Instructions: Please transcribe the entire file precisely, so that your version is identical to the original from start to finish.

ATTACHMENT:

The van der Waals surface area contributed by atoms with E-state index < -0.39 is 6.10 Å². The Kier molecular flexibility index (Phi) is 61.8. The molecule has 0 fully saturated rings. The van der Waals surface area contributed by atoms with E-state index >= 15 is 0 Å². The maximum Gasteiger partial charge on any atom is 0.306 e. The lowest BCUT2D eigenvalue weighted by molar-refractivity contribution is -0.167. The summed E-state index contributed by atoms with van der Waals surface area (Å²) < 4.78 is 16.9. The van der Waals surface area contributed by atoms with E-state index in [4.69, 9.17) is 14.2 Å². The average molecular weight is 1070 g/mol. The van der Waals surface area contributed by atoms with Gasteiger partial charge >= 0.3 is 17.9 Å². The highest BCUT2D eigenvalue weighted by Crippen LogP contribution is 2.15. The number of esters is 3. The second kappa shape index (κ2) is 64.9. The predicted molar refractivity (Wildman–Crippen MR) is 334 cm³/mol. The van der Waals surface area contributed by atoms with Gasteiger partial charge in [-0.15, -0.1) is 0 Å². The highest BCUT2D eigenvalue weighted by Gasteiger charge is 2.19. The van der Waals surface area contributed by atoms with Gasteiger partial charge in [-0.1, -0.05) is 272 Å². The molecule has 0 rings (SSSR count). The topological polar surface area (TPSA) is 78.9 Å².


The van der Waals surface area contributed by atoms with E-state index < -0.39 is 6.10 Å². The Kier molecular flexibility index (Phi) is 61.8. The molecule has 0 fully saturated rings. The van der Waals surface area contributed by atoms with E-state index >= 15 is 0 Å². The maximum Gasteiger partial charge on any atom is 0.306 e. The lowest BCUT2D eigenvalue weighted by molar-refractivity contribution is -0.167. The summed E-state index contributed by atoms with van der Waals surface area (Å²) < 4.78 is 16.9. The van der Waals surface area contributed by atoms with E-state index in [4.69, 9.17) is 14.2 Å². The average molecular weight is 1070 g/mol. The van der Waals surface area contributed by atoms with Gasteiger partial charge >= 0.3 is 17.9 Å². The highest BCUT2D eigenvalue weighted by Crippen LogP contribution is 2.15. The number of esters is 3. The second kappa shape index (κ2) is 64.9. The predicted molar refractivity (Wildman–Crippen MR) is 334 cm³/mol. The van der Waals surface area contributed by atoms with Gasteiger partial charge in [-0.15, -0.1) is 0 Å². The highest BCUT2D eigenvalue weighted by Gasteiger charge is 2.19. The van der Waals surface area contributed by atoms with Gasteiger partial charge in [-0.1, -0.05) is 272 Å². The molecule has 0 rings (SSSR count). The topological polar surface area (TPSA) is 78.9 Å².